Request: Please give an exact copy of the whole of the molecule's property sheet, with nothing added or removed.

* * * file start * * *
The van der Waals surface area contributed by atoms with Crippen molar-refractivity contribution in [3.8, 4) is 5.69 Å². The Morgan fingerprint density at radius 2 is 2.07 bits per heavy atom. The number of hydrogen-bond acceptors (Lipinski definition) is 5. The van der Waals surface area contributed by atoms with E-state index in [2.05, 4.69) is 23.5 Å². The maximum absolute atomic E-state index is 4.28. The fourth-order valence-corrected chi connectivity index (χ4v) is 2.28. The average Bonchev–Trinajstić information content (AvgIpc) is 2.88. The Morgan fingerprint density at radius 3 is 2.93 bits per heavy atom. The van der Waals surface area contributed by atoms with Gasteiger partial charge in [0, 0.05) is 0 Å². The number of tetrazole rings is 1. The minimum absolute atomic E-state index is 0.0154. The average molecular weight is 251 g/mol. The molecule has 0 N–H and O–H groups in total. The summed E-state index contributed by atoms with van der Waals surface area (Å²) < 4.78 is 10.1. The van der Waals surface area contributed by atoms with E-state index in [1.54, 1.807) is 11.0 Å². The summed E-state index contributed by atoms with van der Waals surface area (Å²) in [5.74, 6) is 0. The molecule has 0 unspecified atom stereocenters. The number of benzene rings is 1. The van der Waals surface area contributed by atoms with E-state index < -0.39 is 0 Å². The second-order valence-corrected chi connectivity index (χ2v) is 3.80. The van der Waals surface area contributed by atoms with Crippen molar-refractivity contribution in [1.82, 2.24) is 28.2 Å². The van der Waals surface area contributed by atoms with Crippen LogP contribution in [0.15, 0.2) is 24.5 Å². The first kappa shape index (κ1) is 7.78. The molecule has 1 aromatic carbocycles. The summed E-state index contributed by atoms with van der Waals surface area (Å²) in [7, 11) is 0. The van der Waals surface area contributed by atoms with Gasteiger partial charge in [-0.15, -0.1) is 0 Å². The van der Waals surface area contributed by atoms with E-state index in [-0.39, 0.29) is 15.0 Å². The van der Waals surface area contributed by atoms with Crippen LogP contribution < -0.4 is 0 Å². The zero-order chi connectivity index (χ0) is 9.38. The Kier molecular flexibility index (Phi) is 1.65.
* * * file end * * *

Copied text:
The van der Waals surface area contributed by atoms with Crippen molar-refractivity contribution in [3.8, 4) is 5.69 Å². The Morgan fingerprint density at radius 2 is 2.07 bits per heavy atom. The number of hydrogen-bond acceptors (Lipinski definition) is 5. The van der Waals surface area contributed by atoms with E-state index in [2.05, 4.69) is 23.5 Å². The maximum absolute atomic E-state index is 4.28. The fourth-order valence-corrected chi connectivity index (χ4v) is 2.28. The average Bonchev–Trinajstić information content (AvgIpc) is 2.88. The Morgan fingerprint density at radius 3 is 2.93 bits per heavy atom. The van der Waals surface area contributed by atoms with Gasteiger partial charge in [0, 0.05) is 0 Å². The number of tetrazole rings is 1. The minimum absolute atomic E-state index is 0.0154. The average molecular weight is 251 g/mol. The molecule has 0 N–H and O–H groups in total. The summed E-state index contributed by atoms with van der Waals surface area (Å²) < 4.78 is 10.1. The van der Waals surface area contributed by atoms with E-state index in [1.54, 1.807) is 11.0 Å². The summed E-state index contributed by atoms with van der Waals surface area (Å²) in [5.74, 6) is 0. The molecule has 0 unspecified atom stereocenters. The number of benzene rings is 1. The van der Waals surface area contributed by atoms with E-state index < -0.39 is 0 Å². The second-order valence-corrected chi connectivity index (χ2v) is 3.80. The van der Waals surface area contributed by atoms with Crippen molar-refractivity contribution in [1.82, 2.24) is 28.2 Å². The van der Waals surface area contributed by atoms with Crippen LogP contribution in [0.15, 0.2) is 24.5 Å². The first kappa shape index (κ1) is 7.78. The molecule has 1 aromatic carbocycles. The summed E-state index contributed by atoms with van der Waals surface area (Å²) in [7, 11) is 0. The van der Waals surface area contributed by atoms with Gasteiger partial charge in [-0.15, -0.1) is 0 Å². The van der Waals surface area contributed by atoms with E-state index in [-0.39, 0.29) is 15.0 Å². The van der Waals surface area contributed by atoms with Crippen LogP contribution < -0.4 is 0 Å². The zero-order chi connectivity index (χ0) is 9.38. The Kier molecular flexibility index (Phi) is 1.65.